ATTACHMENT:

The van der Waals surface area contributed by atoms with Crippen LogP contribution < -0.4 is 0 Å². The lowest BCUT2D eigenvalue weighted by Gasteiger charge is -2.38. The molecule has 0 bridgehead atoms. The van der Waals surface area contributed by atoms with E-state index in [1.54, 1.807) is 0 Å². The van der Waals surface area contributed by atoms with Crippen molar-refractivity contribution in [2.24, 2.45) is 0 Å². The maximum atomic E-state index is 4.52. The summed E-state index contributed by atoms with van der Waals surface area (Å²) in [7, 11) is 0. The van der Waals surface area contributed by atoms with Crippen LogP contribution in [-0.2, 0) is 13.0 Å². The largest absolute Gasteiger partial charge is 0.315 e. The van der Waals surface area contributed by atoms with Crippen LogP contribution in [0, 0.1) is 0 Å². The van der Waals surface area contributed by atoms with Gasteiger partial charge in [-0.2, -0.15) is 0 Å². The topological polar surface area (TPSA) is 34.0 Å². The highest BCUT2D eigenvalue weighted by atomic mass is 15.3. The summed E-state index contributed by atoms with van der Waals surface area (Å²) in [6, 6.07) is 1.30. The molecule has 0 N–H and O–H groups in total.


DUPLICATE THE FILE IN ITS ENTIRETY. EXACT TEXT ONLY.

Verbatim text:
The van der Waals surface area contributed by atoms with Crippen LogP contribution < -0.4 is 0 Å². The lowest BCUT2D eigenvalue weighted by Gasteiger charge is -2.38. The molecule has 0 bridgehead atoms. The van der Waals surface area contributed by atoms with E-state index in [1.54, 1.807) is 0 Å². The van der Waals surface area contributed by atoms with Crippen molar-refractivity contribution in [2.24, 2.45) is 0 Å². The maximum atomic E-state index is 4.52. The summed E-state index contributed by atoms with van der Waals surface area (Å²) in [7, 11) is 0. The van der Waals surface area contributed by atoms with Crippen LogP contribution in [-0.2, 0) is 13.0 Å². The largest absolute Gasteiger partial charge is 0.315 e. The van der Waals surface area contributed by atoms with Crippen LogP contribution in [0, 0.1) is 0 Å². The van der Waals surface area contributed by atoms with Gasteiger partial charge in [-0.2, -0.15) is 0 Å². The topological polar surface area (TPSA) is 34.0 Å². The highest BCUT2D eigenvalue weighted by atomic mass is 15.3. The summed E-state index contributed by atoms with van der Waals surface area (Å²) in [6, 6.07) is 1.30. The molecule has 0 N–H and O–H groups in total.